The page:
Click here for more fun at RinkWorks!
 Main      Site Guide    
All Movie Talk

Welcome to All Movie Talk! In this audio podcast, Samuel Stoddard and Stephen Keller talk about old and new movies, famous directors, historical film movements, movie trivia, and more.

All Movie Talk

All Posts



Day and Date

I've had it on my mind to write about "day-and-date" releases for a while now. Essentially this is the idea that movies get released in theaters and also on DVD and/or cable TV at the same time. Movie theaters, of course, don't think much of the idea. They fear it will eat into their profits. I think they're just being shortsighted, just as they were when they fought television before finally conceding that, hey, television is a great marketing tool for movies. Day-and-date is a different sort of situation, and yet it still feels like history is repeating itself.

Theaters are fighting day-and-date now, too, going so far as to admit that they cannot compete with home entertainment. Hey, any theater that cannot improve on home entertainment doesn't deserve to stay in business. In Episode 4 and its associated discussion thread, we talked quite a bit about this. One thing Stephen and I agree on is that, at least in the absence of actual problems, the theatrical experience is superior to home entertainment. For theater owners to fear home entertainment betrays an absurd insecurity about their own product. Quit whining. Quit trying to forestall industry shifts by force (many theater chains vow to boycott all day-and-date releases). Improve upon the theater experience you can deliver. Upgrade the equipment. Repair the screens. Scrape the gum off the floor. Kick disruptive viewers out.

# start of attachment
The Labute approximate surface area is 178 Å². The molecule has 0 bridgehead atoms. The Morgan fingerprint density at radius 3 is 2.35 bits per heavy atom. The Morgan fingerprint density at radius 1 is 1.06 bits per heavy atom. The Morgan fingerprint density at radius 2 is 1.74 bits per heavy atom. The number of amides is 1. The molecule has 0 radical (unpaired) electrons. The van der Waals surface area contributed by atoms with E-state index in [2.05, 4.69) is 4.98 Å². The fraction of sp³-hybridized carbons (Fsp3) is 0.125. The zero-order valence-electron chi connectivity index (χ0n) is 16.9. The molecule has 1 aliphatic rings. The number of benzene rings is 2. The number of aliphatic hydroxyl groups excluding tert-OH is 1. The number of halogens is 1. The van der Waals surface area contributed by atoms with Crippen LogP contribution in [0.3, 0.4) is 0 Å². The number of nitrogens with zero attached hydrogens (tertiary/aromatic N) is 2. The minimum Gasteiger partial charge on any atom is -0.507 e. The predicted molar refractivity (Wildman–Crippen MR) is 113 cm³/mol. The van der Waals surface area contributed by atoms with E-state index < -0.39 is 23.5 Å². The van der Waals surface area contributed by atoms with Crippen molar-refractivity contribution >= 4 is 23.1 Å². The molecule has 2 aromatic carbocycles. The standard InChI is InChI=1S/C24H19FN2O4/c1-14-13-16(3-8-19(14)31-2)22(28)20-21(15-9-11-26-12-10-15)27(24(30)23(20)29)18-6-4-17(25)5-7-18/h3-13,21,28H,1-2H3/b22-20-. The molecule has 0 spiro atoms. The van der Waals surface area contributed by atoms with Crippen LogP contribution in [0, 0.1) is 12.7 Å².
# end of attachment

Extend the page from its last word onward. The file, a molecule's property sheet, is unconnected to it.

But I'm off on that tangent again, and what I haven't yet done is talk about why day-and-date releases could potentially benefit theaters. I haven't done that because recently Roger Ebert wrote up the best analysis I've seen on the subject for the introduction to his 2007 Movie Yearbook. It starts out as a recap of major industry shifts throughout movie history, then dives into the matter of day-and-date releases with some great insights.

In particular, I think the notion that movie theaters could be selling DVDs is the idea that makes this a plus for theaters.  Ebert's observation that people can't see every movie in the theater is quite right.  Well, he can.  But 99.99999% of the moviegoing population must see certain titles that interest them at home or not at all, for one reason or another.  So, Mr. Theater Chain, you want them getting those DVDs from Wal-Mart or Netflix, or do you want to sell them those DVDs yourself, as they exit the multiplex for the ones they do see in the theater?

Click here for more fun at RinkWorks!